Cyclic Voltammetry Bootcamp

Professors Jillian Dempsey and Jeffrey Dick, in partnership with Pine Research are piloting a two-day Cyclic Voltammetry Bootcamp in Morehead Labs. The goal of the workshop was to provide participants with the practical knowledge necessary to carry out robust cyclic voltammetry measurements in their independent research.

The first morning, Dempsey and Dick delivered well-crafted lectures describing the basics of cyclic voltammetry measurements, including both theoretical and practical aspects. The lecture material was based on Dempsey's recent Journal of Chemical Education publication 'A Practical Beginner's Guide to Cyclic Voltammetry' and material from Dick's course 'Electroanalytical Chemistry.' In the afternoon, participants worked in pairs to complete a laboratory practical in which they gained proficiency in various skills.

On morning two, a short lecture covering more advanced cyclic voltammetry experiments was followed by a lab in which laboratory groups rotated between eight stations, at which they encountered experimental 'problems' they were forced to troubleshoot. In the afternoon, laboratory groups had a chance to select one of three advanced laboratories, including coupled chemical reactions, microelectrodes, and rotating disc electrochemistry.

This workshop aligns with the chemistry department's strategic mission to advance research. Across subdisciplines, chemists are more frequently turning to cyclic voltammetry and other electroanalytical techniques to advance science. For instance, organic chemistry is witnessing a revival of 'electrosynthesis' and inorganic chemists are rapidly forging ahead to develop molecular catalysts to mediate electrochemical fuel-producing reactions. However, many researchers in primarily organic, biological, and inorganic groups lack the formal training necessary to fully exploit the power of electrochemistry to advance their science. This lack of practical knowledge stymies research.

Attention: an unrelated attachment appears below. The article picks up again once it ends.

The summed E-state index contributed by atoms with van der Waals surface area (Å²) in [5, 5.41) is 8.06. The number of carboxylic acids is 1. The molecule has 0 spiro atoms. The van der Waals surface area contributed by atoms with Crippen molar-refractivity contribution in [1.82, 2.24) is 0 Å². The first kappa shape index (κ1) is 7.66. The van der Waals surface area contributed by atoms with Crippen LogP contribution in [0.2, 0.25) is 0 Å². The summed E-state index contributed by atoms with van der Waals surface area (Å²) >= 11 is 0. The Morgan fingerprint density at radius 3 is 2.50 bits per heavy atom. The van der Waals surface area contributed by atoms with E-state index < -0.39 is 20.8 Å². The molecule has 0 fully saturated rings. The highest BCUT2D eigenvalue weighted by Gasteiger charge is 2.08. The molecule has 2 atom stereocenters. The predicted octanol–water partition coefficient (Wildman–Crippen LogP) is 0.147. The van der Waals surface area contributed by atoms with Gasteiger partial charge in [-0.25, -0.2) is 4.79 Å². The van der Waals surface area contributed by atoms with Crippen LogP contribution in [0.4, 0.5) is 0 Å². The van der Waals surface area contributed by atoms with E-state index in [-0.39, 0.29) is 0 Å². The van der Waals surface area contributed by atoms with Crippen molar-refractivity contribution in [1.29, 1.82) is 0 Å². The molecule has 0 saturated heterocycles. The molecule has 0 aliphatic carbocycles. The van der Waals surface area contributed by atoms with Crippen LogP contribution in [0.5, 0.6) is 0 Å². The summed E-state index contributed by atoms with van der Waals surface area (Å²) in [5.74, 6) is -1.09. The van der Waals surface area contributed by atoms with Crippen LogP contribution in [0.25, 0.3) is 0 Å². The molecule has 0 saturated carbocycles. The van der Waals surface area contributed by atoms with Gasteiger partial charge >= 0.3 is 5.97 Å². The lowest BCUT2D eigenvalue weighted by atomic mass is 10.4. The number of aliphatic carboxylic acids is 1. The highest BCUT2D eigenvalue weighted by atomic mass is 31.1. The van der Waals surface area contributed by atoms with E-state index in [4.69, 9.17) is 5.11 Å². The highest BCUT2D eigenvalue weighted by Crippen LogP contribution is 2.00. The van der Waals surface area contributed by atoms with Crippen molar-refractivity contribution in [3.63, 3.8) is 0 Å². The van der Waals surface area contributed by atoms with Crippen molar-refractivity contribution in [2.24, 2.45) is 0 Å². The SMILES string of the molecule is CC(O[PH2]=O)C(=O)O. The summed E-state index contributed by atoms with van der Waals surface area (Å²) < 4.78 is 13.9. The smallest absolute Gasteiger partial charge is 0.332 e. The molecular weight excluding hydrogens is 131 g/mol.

To address this gap in knowledge, Dempsey and Dick intend to share their expertise broadly across the department with the goal of equipping researchers with the practical skills necessary to confidently make electroanalytical measurements for their independent research projects. Moreover, after piloting Cyclic Voltammetry Bootcamp in 2019, the PIs intend to expand the workshop to three days and offer it to researchers around the country.

Cyclic Voltammetry Bootcamp will complement other electrochemistry camps offered by Case Western Reserve, University of Illinois Chicago, and Université Paris Diderot, but specialize in training organic, biological, and inorganic chemists.